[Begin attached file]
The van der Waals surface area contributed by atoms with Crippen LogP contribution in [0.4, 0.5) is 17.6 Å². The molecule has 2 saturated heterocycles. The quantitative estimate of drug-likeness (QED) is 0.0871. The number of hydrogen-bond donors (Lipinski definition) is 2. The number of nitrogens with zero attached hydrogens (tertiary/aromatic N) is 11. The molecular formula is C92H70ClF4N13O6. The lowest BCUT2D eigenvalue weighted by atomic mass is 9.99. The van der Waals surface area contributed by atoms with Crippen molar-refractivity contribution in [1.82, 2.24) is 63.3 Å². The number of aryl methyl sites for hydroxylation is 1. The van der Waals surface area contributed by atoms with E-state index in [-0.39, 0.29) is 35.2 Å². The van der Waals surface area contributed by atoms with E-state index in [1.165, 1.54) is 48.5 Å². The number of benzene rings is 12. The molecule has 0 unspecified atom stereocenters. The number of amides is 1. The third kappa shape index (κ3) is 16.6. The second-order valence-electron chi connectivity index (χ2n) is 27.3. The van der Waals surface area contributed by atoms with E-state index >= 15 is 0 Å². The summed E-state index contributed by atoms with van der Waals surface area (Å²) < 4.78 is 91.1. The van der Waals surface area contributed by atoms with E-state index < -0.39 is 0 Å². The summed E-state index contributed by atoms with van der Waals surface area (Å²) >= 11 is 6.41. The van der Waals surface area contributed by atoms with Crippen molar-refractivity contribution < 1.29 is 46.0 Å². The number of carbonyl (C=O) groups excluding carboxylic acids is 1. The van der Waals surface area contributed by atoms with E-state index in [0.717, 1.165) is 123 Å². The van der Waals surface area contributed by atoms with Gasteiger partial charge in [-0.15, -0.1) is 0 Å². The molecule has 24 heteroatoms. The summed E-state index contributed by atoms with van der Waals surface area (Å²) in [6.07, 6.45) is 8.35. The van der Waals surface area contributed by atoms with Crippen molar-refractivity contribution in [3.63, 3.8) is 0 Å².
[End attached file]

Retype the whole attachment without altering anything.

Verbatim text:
The van der Waals surface area contributed by atoms with Crippen LogP contribution in [0.4, 0.5) is 17.6 Å². The molecule has 2 saturated heterocycles. The quantitative estimate of drug-likeness (QED) is 0.0871. The number of hydrogen-bond donors (Lipinski definition) is 2. The number of nitrogens with zero attached hydrogens (tertiary/aromatic N) is 11. The molecular formula is C92H70ClF4N13O6. The lowest BCUT2D eigenvalue weighted by atomic mass is 9.99. The van der Waals surface area contributed by atoms with Crippen molar-refractivity contribution in [1.82, 2.24) is 63.3 Å². The number of aryl methyl sites for hydroxylation is 1. The van der Waals surface area contributed by atoms with E-state index in [-0.39, 0.29) is 35.2 Å². The van der Waals surface area contributed by atoms with E-state index in [1.165, 1.54) is 48.5 Å². The number of benzene rings is 12. The molecule has 0 unspecified atom stereocenters. The number of amides is 1. The third kappa shape index (κ3) is 16.6. The second-order valence-electron chi connectivity index (χ2n) is 27.3. The van der Waals surface area contributed by atoms with E-state index >= 15 is 0 Å². The summed E-state index contributed by atoms with van der Waals surface area (Å²) < 4.78 is 91.1. The van der Waals surface area contributed by atoms with E-state index < -0.39 is 0 Å². The summed E-state index contributed by atoms with van der Waals surface area (Å²) >= 11 is 6.41. The van der Waals surface area contributed by atoms with Crippen molar-refractivity contribution < 1.29 is 46.0 Å². The number of carbonyl (C=O) groups excluding carboxylic acids is 1. The van der Waals surface area contributed by atoms with E-state index in [0.717, 1.165) is 123 Å². The van der Waals surface area contributed by atoms with Gasteiger partial charge in [-0.15, -0.1) is 0 Å². The molecule has 24 heteroatoms. The summed E-state index contributed by atoms with van der Waals surface area (Å²) in [6.07, 6.45) is 8.35. The van der Waals surface area contributed by atoms with Crippen molar-refractivity contribution in [3.63, 3.8) is 0 Å².